The Cost of Capital

The Cost of Capital

Cash Conversion Cycle (CCC) = Operating Cycle (OC) - Payables Deferral Period

Kroger’s operating cycle and cash conversion cycle are reasonable. They can reduce the operating cycle by improving the inventory turnover.

Cost of capital
The cost of capital is the required rate of return that a firm must achieve in order to cover the cost of generating funds in the marketplace. Another way to think of the cost of capital is as the opportunity cost of funds, since this represents the opportunity cost for investing in assets with the same risk as the firm. When investors are shopping for places in which to invest their funds, they have an opportunity cost. The firm, given its riskiness, must strive to earn the investor’s opportunity cost. If the firm does not achieve the return investors expect (i.e. the investor’s opportunity cost), investors will not invest in the firm’s debt and equity. As a result, the firm’s value (both their debt and equity) will decline.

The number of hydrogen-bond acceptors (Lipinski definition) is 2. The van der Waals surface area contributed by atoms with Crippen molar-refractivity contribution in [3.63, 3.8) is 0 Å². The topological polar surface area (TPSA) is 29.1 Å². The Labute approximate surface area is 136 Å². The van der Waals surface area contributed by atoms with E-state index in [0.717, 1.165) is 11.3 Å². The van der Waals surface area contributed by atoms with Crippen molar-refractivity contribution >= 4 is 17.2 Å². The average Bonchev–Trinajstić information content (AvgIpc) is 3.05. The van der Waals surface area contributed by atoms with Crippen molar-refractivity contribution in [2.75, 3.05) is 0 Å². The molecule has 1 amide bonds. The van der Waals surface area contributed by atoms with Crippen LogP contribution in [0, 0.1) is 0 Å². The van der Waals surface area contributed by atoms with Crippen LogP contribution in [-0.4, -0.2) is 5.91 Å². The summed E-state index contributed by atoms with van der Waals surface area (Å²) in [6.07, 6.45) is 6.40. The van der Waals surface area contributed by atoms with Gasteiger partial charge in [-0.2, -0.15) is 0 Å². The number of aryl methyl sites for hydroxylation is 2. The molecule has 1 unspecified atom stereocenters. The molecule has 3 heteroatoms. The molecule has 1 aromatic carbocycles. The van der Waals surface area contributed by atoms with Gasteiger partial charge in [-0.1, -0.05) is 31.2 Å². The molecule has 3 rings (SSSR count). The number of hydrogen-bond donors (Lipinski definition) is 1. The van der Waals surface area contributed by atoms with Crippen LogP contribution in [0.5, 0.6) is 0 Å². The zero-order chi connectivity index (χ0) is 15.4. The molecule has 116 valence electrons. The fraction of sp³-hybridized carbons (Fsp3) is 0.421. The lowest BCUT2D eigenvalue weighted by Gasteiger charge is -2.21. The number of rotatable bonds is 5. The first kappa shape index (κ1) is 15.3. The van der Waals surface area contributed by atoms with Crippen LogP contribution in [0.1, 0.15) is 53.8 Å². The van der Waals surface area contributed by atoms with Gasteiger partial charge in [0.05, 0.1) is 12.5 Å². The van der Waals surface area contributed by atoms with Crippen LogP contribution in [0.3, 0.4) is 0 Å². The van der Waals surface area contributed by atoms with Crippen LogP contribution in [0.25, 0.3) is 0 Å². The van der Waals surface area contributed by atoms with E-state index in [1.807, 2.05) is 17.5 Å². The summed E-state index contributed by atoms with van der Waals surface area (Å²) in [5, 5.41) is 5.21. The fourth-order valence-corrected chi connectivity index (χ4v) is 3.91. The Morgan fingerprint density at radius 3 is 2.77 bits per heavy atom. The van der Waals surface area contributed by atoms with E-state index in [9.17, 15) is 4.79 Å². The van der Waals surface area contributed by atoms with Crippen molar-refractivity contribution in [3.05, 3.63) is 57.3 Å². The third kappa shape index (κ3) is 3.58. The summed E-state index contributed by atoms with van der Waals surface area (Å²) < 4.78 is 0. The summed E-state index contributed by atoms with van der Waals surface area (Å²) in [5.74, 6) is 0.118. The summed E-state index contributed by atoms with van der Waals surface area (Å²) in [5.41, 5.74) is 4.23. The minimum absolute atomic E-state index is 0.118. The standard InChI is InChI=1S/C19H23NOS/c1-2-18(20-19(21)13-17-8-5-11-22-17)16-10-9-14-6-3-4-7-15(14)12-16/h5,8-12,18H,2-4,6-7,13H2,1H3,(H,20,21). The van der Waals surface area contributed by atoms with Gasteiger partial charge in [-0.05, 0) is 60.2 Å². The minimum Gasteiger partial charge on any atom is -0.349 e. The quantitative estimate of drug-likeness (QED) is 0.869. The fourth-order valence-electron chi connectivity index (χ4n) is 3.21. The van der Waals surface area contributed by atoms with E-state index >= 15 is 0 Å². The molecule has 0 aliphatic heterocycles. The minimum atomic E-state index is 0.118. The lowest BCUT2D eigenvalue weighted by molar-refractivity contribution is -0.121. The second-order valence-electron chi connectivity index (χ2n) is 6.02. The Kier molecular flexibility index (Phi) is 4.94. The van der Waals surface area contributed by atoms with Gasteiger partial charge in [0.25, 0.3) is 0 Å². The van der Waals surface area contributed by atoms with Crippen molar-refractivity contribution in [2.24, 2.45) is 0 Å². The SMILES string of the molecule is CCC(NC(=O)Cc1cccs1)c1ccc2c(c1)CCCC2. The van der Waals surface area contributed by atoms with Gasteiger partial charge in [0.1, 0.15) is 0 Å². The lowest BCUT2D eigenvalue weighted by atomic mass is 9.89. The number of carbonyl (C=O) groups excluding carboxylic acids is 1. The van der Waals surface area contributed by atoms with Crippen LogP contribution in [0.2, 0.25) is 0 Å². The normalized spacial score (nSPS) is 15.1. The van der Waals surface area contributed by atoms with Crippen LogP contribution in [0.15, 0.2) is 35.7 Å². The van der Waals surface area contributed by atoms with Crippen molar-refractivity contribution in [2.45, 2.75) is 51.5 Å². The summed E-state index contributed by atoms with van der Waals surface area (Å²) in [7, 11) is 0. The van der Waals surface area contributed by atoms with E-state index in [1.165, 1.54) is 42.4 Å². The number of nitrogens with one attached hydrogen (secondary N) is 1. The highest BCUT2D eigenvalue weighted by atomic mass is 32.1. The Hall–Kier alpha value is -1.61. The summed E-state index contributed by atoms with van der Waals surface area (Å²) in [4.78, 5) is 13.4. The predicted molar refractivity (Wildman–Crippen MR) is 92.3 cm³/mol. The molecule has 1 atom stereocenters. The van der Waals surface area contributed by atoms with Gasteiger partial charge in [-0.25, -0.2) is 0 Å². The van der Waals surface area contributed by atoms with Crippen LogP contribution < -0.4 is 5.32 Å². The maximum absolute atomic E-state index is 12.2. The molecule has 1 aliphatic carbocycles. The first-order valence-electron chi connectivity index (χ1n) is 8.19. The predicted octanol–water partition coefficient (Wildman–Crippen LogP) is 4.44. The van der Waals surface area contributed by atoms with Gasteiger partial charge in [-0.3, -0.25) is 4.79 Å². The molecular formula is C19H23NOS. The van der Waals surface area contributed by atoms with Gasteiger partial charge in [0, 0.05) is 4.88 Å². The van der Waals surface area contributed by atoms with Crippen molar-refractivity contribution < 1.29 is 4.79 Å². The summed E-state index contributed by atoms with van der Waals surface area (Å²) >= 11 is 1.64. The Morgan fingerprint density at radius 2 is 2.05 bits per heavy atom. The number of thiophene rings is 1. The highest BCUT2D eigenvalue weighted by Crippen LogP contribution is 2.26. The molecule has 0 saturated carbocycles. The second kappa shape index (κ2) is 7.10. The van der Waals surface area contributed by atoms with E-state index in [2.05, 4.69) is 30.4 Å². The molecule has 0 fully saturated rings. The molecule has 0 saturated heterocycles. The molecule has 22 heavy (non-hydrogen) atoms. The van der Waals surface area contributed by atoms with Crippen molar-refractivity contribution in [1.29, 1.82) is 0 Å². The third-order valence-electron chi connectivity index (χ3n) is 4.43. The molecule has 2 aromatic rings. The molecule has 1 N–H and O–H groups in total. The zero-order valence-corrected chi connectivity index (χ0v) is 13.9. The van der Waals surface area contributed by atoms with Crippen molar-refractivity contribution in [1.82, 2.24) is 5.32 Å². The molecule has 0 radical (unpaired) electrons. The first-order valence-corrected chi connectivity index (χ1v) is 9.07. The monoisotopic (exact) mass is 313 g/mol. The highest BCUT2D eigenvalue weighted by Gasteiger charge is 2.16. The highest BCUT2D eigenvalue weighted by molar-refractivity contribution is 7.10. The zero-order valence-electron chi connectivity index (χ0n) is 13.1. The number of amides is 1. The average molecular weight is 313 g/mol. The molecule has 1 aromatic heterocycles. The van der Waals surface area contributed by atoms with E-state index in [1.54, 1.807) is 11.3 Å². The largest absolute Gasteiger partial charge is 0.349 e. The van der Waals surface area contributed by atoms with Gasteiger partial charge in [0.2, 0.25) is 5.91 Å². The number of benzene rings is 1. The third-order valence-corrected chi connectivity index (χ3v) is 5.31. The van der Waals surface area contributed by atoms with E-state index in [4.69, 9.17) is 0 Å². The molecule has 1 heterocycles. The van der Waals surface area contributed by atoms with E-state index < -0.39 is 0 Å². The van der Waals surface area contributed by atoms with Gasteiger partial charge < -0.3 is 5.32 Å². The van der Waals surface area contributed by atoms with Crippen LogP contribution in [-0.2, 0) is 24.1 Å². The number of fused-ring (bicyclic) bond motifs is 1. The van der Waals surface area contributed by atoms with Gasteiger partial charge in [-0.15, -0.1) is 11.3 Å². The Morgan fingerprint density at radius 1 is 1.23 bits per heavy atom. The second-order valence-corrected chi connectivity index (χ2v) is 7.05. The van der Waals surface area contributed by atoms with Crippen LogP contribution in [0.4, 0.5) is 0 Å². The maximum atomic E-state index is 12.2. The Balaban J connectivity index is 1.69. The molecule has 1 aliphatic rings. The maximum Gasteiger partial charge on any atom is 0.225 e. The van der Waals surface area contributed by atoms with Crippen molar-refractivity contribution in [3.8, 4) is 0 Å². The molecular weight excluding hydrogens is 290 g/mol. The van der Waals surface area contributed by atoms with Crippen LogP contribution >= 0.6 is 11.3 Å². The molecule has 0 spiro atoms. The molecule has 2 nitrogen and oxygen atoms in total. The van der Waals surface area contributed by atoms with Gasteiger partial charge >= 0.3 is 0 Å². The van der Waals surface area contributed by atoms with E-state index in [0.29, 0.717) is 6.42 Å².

The WACC is the weighted average of the cost of equity and the cost of debt based on the proportion of debt and equity in the company's capital structure. Following assumptions are important:
The estimation of the WACC is based on several key assumptions:

• It is market driven. It is the expected rate of return that the market requires to commit capital to an investment.
• It is a function of the investment, not the investor.
• It is forward looking, based on expected returns.
• The base against which the WACC is measured is market value, not book value.
• It is usually measured in nominal terms, which includes expected inflation.
• It is the link, called a discount rate, which equates expected future returns for the life of the investment with the present value of the investment at a given date.

Some additional things to consider:
• Increase in cost of capital because externally raised capital can have large flotation costs, which increase the cost of capital.
• Investors often...

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